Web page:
Ian Berke, realtor and real estate in San Francisco
Ian's Listings
SF listings
About SF
About Ian
Ian's List
Film Reviews
Stone Books
Legal & Privacy

tel 415.921.7300
cell 415.860.2777

DRE #444020

Film Review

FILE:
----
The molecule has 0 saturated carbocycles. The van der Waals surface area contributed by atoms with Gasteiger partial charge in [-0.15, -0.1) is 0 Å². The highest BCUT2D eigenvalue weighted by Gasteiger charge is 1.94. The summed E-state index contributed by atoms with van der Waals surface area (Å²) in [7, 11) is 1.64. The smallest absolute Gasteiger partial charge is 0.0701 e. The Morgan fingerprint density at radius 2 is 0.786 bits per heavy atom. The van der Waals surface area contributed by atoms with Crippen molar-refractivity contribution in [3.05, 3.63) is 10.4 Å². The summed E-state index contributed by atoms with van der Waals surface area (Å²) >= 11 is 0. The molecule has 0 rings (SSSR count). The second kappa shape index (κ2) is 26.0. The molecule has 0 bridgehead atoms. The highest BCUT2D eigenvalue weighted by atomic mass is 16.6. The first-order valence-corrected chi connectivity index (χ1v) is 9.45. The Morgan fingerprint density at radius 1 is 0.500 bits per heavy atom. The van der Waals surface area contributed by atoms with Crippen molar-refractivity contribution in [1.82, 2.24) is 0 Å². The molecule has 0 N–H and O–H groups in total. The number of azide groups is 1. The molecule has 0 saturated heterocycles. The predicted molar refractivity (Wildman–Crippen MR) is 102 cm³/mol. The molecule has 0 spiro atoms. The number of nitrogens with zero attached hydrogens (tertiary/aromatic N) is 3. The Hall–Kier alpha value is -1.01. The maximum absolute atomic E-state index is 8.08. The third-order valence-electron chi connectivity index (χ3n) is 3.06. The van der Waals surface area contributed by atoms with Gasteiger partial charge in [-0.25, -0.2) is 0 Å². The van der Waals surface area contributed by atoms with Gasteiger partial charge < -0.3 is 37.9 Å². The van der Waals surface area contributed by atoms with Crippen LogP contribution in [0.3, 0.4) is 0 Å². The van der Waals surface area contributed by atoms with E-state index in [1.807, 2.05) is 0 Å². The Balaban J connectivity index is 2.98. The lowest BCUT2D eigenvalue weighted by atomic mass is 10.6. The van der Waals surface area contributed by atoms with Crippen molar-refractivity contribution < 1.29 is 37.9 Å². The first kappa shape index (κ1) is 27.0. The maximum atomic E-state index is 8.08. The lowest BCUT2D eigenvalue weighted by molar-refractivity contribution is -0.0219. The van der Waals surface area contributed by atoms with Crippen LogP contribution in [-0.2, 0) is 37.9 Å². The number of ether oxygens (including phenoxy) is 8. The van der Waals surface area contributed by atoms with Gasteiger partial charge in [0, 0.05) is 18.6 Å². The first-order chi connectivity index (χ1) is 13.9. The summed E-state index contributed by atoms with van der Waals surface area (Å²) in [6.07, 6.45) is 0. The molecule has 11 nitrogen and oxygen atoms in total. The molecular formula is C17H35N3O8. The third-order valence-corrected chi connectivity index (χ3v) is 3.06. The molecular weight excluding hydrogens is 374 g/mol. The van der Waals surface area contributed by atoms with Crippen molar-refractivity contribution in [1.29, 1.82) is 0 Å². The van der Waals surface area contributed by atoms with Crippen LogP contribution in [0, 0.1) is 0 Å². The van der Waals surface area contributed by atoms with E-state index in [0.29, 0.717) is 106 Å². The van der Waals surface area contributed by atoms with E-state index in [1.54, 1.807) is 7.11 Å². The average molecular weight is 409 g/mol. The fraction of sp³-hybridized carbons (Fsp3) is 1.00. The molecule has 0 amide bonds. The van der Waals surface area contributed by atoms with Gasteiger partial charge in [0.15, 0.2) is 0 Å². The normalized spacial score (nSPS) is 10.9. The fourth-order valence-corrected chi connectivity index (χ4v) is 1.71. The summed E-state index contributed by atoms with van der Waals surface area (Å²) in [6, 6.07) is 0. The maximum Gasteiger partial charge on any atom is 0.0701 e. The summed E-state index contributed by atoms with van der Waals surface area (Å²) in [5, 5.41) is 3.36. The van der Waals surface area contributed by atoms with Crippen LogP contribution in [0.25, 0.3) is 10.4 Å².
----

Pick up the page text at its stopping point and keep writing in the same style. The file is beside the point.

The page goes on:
In early 1979, the Iranian people overthrew the Shah, who had alienated large sections of Iranian society by his extravagant life style, his brutal security service, and his attempts to westernize the country. The Shah fled to Egypt, then Mexico, but later asked to come to the United States for medical treatment. The Iranian revolutionary movement was already angry with America for its involvement in the 1953 coup, which had deposed a popularly elected president who had threatened to nationalize the oil industry. The US had supported the Shah for 25 years of increasingly unpopular rule and granting him shelter and medical treatment had created a widespread sense of fury in Iran. On November 4,1979, the American embassy in Tehran was invaded and overrun by a large crowd of revolutionary students, who captured, beat, and moved the American ambassador and his staff (52 Americans) to a prison. The Marine security force had been instructed not to fire lest it start a major diplomatic incident. This became known as the Iran Hostage Crisis, and lasted 444 days until the hostages were released on the very day that Reagan was inaugurated. America was riveted, angry, yet very limited in how it could respond without jeopardizing the lives of the hostages. The hostages endured torture, including repeated threats of killing, mock executions and beatings. A bold but risky rescue plan failed when one of the helicopters collided on the ground with the refueling tanker, killing six American serviceman. The embassy seizure and the failed rescue attempt doomed President Carter's second run for office as his response was perceived as too weak. Many called for war with Iran, yet Carter's restraint probably saved the lives of the hostages. Ultimately Iran paid a very heavy price for the hostage taking. When Saddam Hussein invaded Iran in 1980 and began a bloody ten year war with Iran, satellite photos supplied by the US and weapons supplied by the West and Arab countries took a very heavy toll on the Iranian Army. An embargo on weapons to Iran forced them to rely on Chinese aircraft and weaponry, which were much inferior to what Iraq was able to purchase. Further, the extensive use of chemical weapons by Iraq, which caused massive Iranian casualties, was largely ignored by the West, who felt that Iran was the aggressor. Most Americans over the age of 50 will remember this period well.